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Funds rain for research at Niser

Bhubaneswar, Nov. 25: Young researchers at the National Institute of Science Education and Research (Niser) here are carrying out research to come up with solutions to make life easier.

The focus of their research varies from calculating stress levels in human beings to using nano-technology to increase the efficiency of drugs.

Barely four-year-old, the premier institute here has already managed to attract research funds worth crores, not just from within the county, but also from abroad. “So far, the institute has received grants to the tune of Rs 25 crore. Most of them include funds from outside the department of atomic energy that has established Niser,” said institute director T.K. Chandrashekhar.

“The number of research projects have gone up from just three in 2009 to 36 in 2012,” said registrar A.K. Naik.

Niser’s school of biological sciences has managed to bag the maximum number of projects, followed by the school of chemical sciences, school of physical sciences and school of mathematical sciences in that order.

Extramural funding for Niser, which comes from outside the department of atomic energy, amounted to over Rs 7.43 crore for the school of biological sciences.

While school of chemical sciences has received funds over Rs 5.83 crore, the figures for the school of physical sciences and mathematical sciences is around Rs 1.47 crore and Rs 11.04 lakh, respectively.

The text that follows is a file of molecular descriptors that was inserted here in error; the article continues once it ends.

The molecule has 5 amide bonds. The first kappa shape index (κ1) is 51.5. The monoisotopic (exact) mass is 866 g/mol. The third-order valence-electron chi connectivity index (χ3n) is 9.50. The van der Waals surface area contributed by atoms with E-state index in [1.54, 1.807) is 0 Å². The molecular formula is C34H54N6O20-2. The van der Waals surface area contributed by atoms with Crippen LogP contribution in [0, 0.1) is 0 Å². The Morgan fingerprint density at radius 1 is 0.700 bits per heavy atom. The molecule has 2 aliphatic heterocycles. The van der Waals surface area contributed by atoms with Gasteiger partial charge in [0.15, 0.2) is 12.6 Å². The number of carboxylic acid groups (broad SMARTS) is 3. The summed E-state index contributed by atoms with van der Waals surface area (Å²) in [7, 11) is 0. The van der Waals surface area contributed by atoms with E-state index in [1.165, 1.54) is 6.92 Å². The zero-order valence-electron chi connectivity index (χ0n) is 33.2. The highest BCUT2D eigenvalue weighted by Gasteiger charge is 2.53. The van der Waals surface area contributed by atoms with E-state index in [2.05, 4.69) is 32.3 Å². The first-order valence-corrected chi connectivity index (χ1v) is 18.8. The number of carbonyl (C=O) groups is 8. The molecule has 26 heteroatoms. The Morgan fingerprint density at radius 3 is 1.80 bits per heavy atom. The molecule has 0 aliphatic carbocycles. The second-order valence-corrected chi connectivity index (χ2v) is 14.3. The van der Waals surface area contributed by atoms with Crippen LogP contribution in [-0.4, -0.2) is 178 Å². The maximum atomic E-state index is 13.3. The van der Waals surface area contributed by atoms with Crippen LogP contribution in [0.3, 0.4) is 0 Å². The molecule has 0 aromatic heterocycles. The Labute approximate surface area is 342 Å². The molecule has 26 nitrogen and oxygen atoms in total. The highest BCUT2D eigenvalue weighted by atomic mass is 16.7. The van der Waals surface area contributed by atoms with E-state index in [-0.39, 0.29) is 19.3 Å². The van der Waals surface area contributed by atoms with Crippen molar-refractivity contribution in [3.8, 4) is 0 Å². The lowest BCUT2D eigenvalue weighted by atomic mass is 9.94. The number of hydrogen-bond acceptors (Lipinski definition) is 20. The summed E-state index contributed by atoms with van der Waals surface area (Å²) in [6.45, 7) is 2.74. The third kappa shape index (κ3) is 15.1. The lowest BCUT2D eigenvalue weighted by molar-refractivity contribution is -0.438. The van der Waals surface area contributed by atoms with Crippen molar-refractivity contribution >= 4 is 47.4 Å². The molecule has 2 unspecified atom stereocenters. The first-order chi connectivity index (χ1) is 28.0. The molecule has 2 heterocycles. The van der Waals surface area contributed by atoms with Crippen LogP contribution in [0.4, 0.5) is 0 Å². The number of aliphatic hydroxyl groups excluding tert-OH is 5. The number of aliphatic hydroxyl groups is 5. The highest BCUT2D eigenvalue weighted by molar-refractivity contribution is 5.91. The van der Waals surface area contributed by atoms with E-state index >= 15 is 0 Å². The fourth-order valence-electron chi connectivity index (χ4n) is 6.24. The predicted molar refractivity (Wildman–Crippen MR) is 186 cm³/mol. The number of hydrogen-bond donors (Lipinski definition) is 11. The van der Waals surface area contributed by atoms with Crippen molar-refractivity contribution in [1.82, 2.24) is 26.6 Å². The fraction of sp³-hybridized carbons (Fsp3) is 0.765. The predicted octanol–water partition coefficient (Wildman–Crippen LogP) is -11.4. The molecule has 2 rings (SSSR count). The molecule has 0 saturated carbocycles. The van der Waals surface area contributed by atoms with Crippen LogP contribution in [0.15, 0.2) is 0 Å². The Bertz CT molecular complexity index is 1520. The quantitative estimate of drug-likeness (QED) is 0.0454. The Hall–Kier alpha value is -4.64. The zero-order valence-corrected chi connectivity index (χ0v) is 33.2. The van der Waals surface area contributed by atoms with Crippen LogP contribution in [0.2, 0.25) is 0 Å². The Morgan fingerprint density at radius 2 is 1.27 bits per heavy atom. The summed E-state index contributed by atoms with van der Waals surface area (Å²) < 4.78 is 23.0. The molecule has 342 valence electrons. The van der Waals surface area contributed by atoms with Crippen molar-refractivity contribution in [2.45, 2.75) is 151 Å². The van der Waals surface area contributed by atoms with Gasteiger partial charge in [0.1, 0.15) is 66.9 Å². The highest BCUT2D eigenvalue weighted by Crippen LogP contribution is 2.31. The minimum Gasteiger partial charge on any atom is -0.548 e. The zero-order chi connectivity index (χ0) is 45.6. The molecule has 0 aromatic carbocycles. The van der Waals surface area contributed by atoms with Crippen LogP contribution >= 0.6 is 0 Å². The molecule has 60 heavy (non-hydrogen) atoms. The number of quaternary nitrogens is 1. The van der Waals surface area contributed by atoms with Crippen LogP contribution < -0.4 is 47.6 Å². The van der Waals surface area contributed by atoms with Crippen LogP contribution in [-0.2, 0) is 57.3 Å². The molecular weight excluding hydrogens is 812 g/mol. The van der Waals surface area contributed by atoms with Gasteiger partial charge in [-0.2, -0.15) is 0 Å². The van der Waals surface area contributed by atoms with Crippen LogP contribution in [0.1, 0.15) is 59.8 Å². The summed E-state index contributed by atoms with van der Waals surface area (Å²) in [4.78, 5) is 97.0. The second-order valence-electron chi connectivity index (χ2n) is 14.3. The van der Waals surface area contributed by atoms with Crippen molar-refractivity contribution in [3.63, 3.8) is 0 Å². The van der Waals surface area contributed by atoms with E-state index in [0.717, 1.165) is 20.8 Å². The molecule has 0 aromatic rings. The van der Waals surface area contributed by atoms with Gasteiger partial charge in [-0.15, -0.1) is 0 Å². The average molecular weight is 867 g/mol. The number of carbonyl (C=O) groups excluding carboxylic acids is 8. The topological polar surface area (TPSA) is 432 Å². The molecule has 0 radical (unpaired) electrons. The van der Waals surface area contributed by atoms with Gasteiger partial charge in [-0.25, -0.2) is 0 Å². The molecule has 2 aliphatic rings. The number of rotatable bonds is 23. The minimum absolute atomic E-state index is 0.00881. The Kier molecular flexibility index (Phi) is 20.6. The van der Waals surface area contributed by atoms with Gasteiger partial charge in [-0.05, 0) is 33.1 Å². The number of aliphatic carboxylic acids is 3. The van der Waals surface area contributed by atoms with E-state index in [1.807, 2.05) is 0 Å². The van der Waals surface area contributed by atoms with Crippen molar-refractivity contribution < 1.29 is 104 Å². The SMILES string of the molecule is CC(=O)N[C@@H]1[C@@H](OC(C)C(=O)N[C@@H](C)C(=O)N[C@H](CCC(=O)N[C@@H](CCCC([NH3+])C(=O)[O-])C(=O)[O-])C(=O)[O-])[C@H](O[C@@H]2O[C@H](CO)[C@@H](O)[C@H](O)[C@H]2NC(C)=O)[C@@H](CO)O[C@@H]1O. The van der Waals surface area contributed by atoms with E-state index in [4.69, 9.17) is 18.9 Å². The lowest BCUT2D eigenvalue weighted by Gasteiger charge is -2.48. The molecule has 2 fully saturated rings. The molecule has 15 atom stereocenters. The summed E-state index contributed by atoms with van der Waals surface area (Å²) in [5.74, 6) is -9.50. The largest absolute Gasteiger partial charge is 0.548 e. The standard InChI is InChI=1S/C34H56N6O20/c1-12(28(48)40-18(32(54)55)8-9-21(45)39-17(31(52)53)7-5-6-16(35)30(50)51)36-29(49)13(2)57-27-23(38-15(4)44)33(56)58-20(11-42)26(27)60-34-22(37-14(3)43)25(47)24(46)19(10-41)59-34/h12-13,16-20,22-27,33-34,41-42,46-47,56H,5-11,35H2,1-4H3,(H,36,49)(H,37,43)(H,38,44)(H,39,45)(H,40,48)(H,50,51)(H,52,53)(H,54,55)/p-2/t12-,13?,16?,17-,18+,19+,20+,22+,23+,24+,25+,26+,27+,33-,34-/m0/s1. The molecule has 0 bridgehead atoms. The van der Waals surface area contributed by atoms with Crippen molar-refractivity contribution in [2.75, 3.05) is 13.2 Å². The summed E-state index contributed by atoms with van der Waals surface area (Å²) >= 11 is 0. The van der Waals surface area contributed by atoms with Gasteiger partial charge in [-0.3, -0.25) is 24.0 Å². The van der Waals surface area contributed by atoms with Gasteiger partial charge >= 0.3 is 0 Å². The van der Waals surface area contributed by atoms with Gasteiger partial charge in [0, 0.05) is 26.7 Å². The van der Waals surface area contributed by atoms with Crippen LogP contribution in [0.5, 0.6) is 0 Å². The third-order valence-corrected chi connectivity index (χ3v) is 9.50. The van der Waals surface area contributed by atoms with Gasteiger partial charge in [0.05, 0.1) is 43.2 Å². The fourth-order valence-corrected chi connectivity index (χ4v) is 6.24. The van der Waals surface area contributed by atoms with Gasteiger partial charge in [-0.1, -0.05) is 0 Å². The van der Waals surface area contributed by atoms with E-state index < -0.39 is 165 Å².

Though the research institute has the capacity to handle research work of bigger proportions, it hasn’t applied for any. “We have intentionally kept ourselves from applying for larger research work as, at present, we do not have the required infrastructure in place. For example, many research works in biological science require a greenhouse, but we don’t have one here. However, we would be able to handle bigger projects soon after we move into our permanent campus at Jatni,” said Naik, adding that the new campus was expected to be ready in six months.

Going ahead with its global research collaborations, Niser has entered into a bilateral exchange programme with the German Academic Exchange Service, an autonomous body working under the auspices of the German government.

The institute has also become the member of the European Organisation for Nuclear Research (Cern) for research. A team of faculty members of the school of physical sciences would visit Cern soon for research purposes.